Jason Fischer knew the two fishermen needed their catch to weigh in at about 16 pounds to secure the team-of-the-year award at a competition in Cleveland on Friday. Eyeballing their entry, the tournament director figured they were about to easily clear that mark with five fish he estimated would come in at about 20 pounds.

When the scale nearly hit 34 pounds, he grew suspicious.

“It just kind of deflated me, because I just knew it wasn’t right,” Fischer, the director and owner of the Lake Erie Walleye Trail fishing tournament, told The Washington Post.

Fischer grabbed one of the fish, ran his hand over its stomach and squeezed. He felt something hard — too hard.

Fischer sliced open the dead walleye and plunged his hand into its flesh. He rooted around until he found what he hoped he wouldn’t find.

“We got weights in fish!” he yelled, holding one of 10 steel-gray, egg-sized weights that would be pulled from the entry.

Then, Fischer disqualified the two-man team that had submitted the entry.


“Get out of here!” he yelled, inserting a curse word as a mob of competitors swarmed, heckled and harangued one of them.

Jacob Runyan and Chase Cominsky would have won Friday’s event, snagging nearly $30,000 in various prizes, if they hadn’t been disqualified. Having won several of the tournament’s other competitions over the past few months, they also would have bagged the Lake Erie Walleye Trail’s overall prize, which Fischer described as “an MVP award.” Instead, their disqualification brought their previous wins into question, sparked an investigation by the Ohio Department of Natural Resources and shined a light on the underbelly of competitive angling, in which tens of thousands of dollars can be at stake even at the amateur level.

Runyan and Cominsky did not respond to requests for comment from The Post.

Tournament organizers contacted the Ohio Department of Natural Resources on Friday, Stephanie O’Grady, a spokeswoman there, said in an email to The Post. Wildlife officers went to the event site, where they collected evidence, and are now working on a report for the Cuyahoga County prosecutor’s office.

“As this is an open investigation, we have no further comment at this time,” O’Grady added.

Chase Parsons, who’s been a professional walleye fisherman for 20 years and stars in the national TV show “The Next Bite,” called the cheating scandal “sickening” and “pathetic.” His group text of people in the industry blew up when news of the scandal broke. Parsons said he and other elite anglers are worried people will assume this kind of cheating is rampant.


“It is absolutely not,” he told The Post, adding that he can count on “very few fingers” the times this kind of cheating has happened. “I don’t think 99.9 percent of anglers would ever dream of trying to do something like this.”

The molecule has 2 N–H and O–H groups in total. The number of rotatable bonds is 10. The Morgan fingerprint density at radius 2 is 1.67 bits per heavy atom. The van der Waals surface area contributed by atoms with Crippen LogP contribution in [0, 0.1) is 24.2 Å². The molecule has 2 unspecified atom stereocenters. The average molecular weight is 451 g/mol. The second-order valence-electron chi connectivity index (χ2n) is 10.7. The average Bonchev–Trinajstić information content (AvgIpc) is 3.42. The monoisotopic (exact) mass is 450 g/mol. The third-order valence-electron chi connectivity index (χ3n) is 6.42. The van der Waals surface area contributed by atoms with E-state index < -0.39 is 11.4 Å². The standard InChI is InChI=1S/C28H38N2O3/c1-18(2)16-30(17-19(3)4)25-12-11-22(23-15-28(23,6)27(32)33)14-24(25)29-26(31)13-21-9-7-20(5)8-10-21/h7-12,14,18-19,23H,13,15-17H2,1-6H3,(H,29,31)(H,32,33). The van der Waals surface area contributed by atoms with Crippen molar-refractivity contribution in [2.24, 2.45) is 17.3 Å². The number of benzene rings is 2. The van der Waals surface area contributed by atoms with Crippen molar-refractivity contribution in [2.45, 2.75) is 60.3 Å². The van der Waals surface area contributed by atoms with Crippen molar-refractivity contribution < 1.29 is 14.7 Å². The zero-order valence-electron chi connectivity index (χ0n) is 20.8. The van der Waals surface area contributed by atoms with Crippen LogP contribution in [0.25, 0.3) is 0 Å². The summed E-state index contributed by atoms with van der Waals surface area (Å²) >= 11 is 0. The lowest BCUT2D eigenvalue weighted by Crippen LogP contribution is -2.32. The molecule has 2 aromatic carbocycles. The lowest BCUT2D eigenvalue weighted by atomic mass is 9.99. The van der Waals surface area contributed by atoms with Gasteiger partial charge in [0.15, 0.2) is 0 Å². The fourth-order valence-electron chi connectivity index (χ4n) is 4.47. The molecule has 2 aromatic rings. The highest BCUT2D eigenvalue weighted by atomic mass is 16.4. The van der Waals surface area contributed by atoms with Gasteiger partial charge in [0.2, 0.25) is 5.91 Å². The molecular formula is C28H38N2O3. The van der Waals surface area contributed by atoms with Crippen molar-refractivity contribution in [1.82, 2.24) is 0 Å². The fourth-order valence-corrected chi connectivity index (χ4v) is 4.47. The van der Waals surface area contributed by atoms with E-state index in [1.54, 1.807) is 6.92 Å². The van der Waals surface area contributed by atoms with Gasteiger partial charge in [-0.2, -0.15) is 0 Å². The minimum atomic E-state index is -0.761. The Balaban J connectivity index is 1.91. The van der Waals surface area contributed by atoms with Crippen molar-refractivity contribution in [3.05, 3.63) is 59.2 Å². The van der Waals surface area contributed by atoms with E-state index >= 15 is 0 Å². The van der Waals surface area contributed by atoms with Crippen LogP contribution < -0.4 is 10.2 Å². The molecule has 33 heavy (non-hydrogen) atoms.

And they couldn’t in a lot of cases, Parsons said. For example, he competes in pro-am tournaments in which he’s randomly paired with an amateur he’s never met, which means they don’t share the years of trust needed to engage in a cheating conspiracy. “You could never get away with even trying to think about something like that.”

The Lake Erie Walleye Trail tournament has been going on for more than 20 years, Fischer said. He started running the competition about four years ago and purchased the tournament from its previous owners in 2020.

The tournament consists of multiple competitions spanning several months, all dotted along the shores of Lake Erie, and Runyan and Cominsky had been lighting it up this year, Fischer said. They won an event in Lorain in June, Ashtabula in July and Geneva in September, Fischer said, and were poised to cap off the tournament by winning the vaunted team-of-the-year award with a good showing at the marquee event in Cleveland.

“A lot of things come to a head here,” Fischer said.

If they had won Friday’s competition, Runyan and Cominsky would have bagged about $28,750 in various prizes. Fischer said he’s not sure what will happen to the tens of thousands of dollars that Runyan and Cominsky have already been awarded this year.


The competition in Cleveland was supposed to last two days but was cut down to just Friday because of bad weather. Fishermen in roughly 65 two-man teams started the day in a specific location on Lake Erie and had eight hours to catch the biggest set of five fish.

That was going to be Runyan and Cominsky, until Fischer pulled 10 weights totaling seven pounds out of their entry, the tournament director said. Plus, Fischer added, he found filets from other fish that had been stuffed down the walleyes’ throats to beef them up. Unlike weights, filets escape the notice of metal detectors.

“It was just simply walleye filets inside of a walleye,” he said.

After Fischer announced he had found weights inside Runyan and Cominsky’s fish, the reaction from their rivals was immediate. Their fellow fishermen swarmed Runyan, while someone asked where Cominsky had gone. Surrounding Runyan, they screamed and swore at him. Fischer said that, after his initial outburst, he found himself worrying about things getting violent.

“I had to stop myself for a second and say, ‘Hey, please, nobody touch these dudes,’ ” he said, adding that the crowd was “wild.”

And Fischer said he understands their rage. They’re part of each other’s lives, a community. They attend each other’s weddings, spend time with each other’s families and help one another when things get bad. When one competitor got cancer recently, several of his buddies raised money for his treatment.

“It’s more of a family,” Fischer said.